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Change in cropping pattern can double yield in the north
BRRI

Change in cropping pattern can double yield in the north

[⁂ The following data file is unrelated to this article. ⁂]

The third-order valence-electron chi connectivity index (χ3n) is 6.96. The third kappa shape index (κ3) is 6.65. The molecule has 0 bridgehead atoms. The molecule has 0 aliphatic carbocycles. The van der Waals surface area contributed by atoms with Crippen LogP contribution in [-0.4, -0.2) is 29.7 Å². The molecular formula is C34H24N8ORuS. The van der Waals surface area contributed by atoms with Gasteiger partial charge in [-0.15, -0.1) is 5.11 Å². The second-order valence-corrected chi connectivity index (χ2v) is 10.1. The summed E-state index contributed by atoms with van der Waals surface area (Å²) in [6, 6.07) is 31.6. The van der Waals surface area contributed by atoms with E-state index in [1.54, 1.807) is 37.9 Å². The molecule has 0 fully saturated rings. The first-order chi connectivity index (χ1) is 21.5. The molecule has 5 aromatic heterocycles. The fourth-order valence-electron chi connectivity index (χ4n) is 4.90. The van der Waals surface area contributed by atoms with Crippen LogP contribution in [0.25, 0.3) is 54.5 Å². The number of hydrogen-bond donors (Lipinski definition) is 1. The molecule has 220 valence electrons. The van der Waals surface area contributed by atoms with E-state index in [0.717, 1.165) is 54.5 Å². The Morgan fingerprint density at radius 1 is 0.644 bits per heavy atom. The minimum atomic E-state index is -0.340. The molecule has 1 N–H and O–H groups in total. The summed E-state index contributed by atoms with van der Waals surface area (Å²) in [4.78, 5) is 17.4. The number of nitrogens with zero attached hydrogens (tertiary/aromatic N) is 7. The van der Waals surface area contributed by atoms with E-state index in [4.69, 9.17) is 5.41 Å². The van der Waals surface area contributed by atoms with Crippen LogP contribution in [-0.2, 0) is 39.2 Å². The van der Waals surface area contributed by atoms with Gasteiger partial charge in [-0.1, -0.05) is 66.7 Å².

Rotating cultivation of rice, wheat and other crops under bed-planting system can double the yield in the northern districts, particularly in the high and dry Barind belt, according to an on- the-ground research finding.Agriculturist ATM Rafiqul Islam told BSS that optimistic results were found in the research on cropping pattern, conducted at different locations of the region over the last couple of years.Raised beds facilitates sowing without waste of time is allowing crop growth to better match water availability, said Rafiqul Islam, Deputy Manager (Agriculture) of Barind Multipurpose Development Authority (BMDA).Under the conventional system, he said, the single largest constraintrequires planting of wheat in the country late in winter, leading to a poor yield. Sowing bed could be a good alternative to the country’s dominant wet culture, he said.Bed planting improves water distribution and irrigation efficiency, gives better results in using fertilisers and pesticides and reduces weed infestation and crop lodging.It saves crops from disturbance from rats, Hossain said.The pattern helps farmers save 30 percent irrigation water and 30 to 40 percent of seeds and fertilisers.To maintain sound soil health, he said, it could be advisable to grow rice using a different system in order to improve compatibility between monsoon rice and upland winter crops. This would also suit the shift in economic importance towards the winter crops over monsoon rice.The success in growing rice on raised beds in northern Australia and eastern Indonesia and high yielding irrigated wheat in Mexico, dramatically increased the use of the practice elsewhere over the last decade.The concept, he said, was successfully tried to grow, by rotation,soybean, maize, sorghum, garlic, moog daal (a kind of pulses), cassava and rice in eastern Indonesia.By using the new pattern of crop rotation, the huge tracts of land that remain fallow in the Barind after the harvest of transplanted Aman each year,could be used to grow wheat, followed by moog daal, by providing small irrigation facilities, said Dr Israil Hossain, Chief Scientific Officer of Regional Wheat Research Centre (RWRC) under Bangladesh Agriculture Research Institute (BARI).Department of Agricultural Extension (DAE) Additional Director Nazmul Karim said the large-scale cultivation of short-duration crops like wheat and moog dal could suit crop intensity and diversification with rice-based cropping pattern.He said rice, wheat and moog daal seed varieties developed by BRRI and BARI were given to farmers through demonstration to popularise the cropping pattern.BSS, Rajshahi

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